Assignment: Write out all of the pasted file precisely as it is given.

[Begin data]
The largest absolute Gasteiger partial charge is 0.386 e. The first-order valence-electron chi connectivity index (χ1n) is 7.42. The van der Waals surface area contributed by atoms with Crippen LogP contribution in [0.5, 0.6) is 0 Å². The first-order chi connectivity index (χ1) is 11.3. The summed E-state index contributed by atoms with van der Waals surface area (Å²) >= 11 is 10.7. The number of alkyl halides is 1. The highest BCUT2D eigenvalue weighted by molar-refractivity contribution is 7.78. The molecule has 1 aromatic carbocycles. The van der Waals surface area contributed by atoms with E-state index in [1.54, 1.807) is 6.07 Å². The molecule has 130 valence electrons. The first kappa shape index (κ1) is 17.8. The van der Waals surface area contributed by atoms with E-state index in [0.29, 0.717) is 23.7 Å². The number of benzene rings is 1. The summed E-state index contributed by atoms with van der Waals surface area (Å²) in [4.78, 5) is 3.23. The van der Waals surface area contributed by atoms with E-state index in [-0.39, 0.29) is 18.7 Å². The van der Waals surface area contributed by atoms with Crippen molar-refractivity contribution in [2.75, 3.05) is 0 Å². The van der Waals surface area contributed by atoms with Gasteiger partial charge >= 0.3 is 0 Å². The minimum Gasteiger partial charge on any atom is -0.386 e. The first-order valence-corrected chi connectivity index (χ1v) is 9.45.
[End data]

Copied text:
The largest absolute Gasteiger partial charge is 0.386 e. The first-order valence-electron chi connectivity index (χ1n) is 7.42. The van der Waals surface area contributed by atoms with Crippen LogP contribution in [0.5, 0.6) is 0 Å². The first-order chi connectivity index (χ1) is 11.3. The summed E-state index contributed by atoms with van der Waals surface area (Å²) >= 11 is 10.7. The number of alkyl halides is 1. The highest BCUT2D eigenvalue weighted by molar-refractivity contribution is 7.78. The molecule has 1 aromatic carbocycles. The van der Waals surface area contributed by atoms with E-state index in [1.54, 1.807) is 6.07 Å². The molecule has 130 valence electrons. The first kappa shape index (κ1) is 17.8. The van der Waals surface area contributed by atoms with E-state index in [0.29, 0.717) is 23.7 Å². The number of benzene rings is 1. The summed E-state index contributed by atoms with van der Waals surface area (Å²) in [4.78, 5) is 3.23. The van der Waals surface area contributed by atoms with E-state index in [-0.39, 0.29) is 18.7 Å². The van der Waals surface area contributed by atoms with Crippen molar-refractivity contribution in [2.75, 3.05) is 0 Å². The van der Waals surface area contributed by atoms with Gasteiger partial charge >= 0.3 is 0 Å². The minimum Gasteiger partial charge on any atom is -0.386 e. The first-order valence-corrected chi connectivity index (χ1v) is 9.45.